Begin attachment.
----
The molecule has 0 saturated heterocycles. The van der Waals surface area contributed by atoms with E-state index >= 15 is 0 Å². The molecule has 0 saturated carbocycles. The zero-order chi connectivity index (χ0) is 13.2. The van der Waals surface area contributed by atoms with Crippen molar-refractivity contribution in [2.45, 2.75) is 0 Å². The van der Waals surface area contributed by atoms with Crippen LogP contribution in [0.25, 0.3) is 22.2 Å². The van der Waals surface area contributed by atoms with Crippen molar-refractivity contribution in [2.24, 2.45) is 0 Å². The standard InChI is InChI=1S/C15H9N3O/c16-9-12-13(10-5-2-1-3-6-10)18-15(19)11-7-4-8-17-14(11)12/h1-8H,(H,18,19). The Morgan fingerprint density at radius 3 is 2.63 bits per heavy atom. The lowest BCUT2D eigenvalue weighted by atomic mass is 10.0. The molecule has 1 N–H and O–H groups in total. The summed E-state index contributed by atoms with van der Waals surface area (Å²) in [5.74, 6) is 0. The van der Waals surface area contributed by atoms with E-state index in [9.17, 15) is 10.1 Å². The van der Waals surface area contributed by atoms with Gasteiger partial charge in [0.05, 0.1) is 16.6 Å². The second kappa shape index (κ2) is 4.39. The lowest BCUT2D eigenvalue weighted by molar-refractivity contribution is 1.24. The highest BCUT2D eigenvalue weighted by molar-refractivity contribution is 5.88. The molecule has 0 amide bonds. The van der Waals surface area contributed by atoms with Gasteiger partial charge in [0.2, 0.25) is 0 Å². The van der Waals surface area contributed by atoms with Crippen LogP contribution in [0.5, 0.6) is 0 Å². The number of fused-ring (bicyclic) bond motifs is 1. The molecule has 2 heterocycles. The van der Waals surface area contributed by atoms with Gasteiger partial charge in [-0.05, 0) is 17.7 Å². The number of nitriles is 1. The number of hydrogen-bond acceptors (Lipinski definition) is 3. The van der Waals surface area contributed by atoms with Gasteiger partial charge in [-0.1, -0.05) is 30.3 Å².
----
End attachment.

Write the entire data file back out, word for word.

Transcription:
The molecule has 0 saturated heterocycles. The van der Waals surface area contributed by atoms with E-state index >= 15 is 0 Å². The molecule has 0 saturated carbocycles. The zero-order chi connectivity index (χ0) is 13.2. The van der Waals surface area contributed by atoms with Crippen molar-refractivity contribution in [2.45, 2.75) is 0 Å². The van der Waals surface area contributed by atoms with Crippen LogP contribution in [0.25, 0.3) is 22.2 Å². The van der Waals surface area contributed by atoms with Crippen molar-refractivity contribution in [2.24, 2.45) is 0 Å². The standard InChI is InChI=1S/C15H9N3O/c16-9-12-13(10-5-2-1-3-6-10)18-15(19)11-7-4-8-17-14(11)12/h1-8H,(H,18,19). The Morgan fingerprint density at radius 3 is 2.63 bits per heavy atom. The lowest BCUT2D eigenvalue weighted by atomic mass is 10.0. The molecule has 1 N–H and O–H groups in total. The summed E-state index contributed by atoms with van der Waals surface area (Å²) in [5.74, 6) is 0. The van der Waals surface area contributed by atoms with E-state index in [9.17, 15) is 10.1 Å². The van der Waals surface area contributed by atoms with Gasteiger partial charge in [0.05, 0.1) is 16.6 Å². The second kappa shape index (κ2) is 4.39. The lowest BCUT2D eigenvalue weighted by molar-refractivity contribution is 1.24. The highest BCUT2D eigenvalue weighted by molar-refractivity contribution is 5.88. The molecule has 0 amide bonds. The van der Waals surface area contributed by atoms with Gasteiger partial charge in [0.2, 0.25) is 0 Å². The van der Waals surface area contributed by atoms with Crippen LogP contribution in [0.5, 0.6) is 0 Å². The number of fused-ring (bicyclic) bond motifs is 1. The molecule has 2 heterocycles. The van der Waals surface area contributed by atoms with Gasteiger partial charge in [-0.05, 0) is 17.7 Å². The number of nitriles is 1. The number of hydrogen-bond acceptors (Lipinski definition) is 3. The van der Waals surface area contributed by atoms with Gasteiger partial charge in [-0.1, -0.05) is 30.3 Å².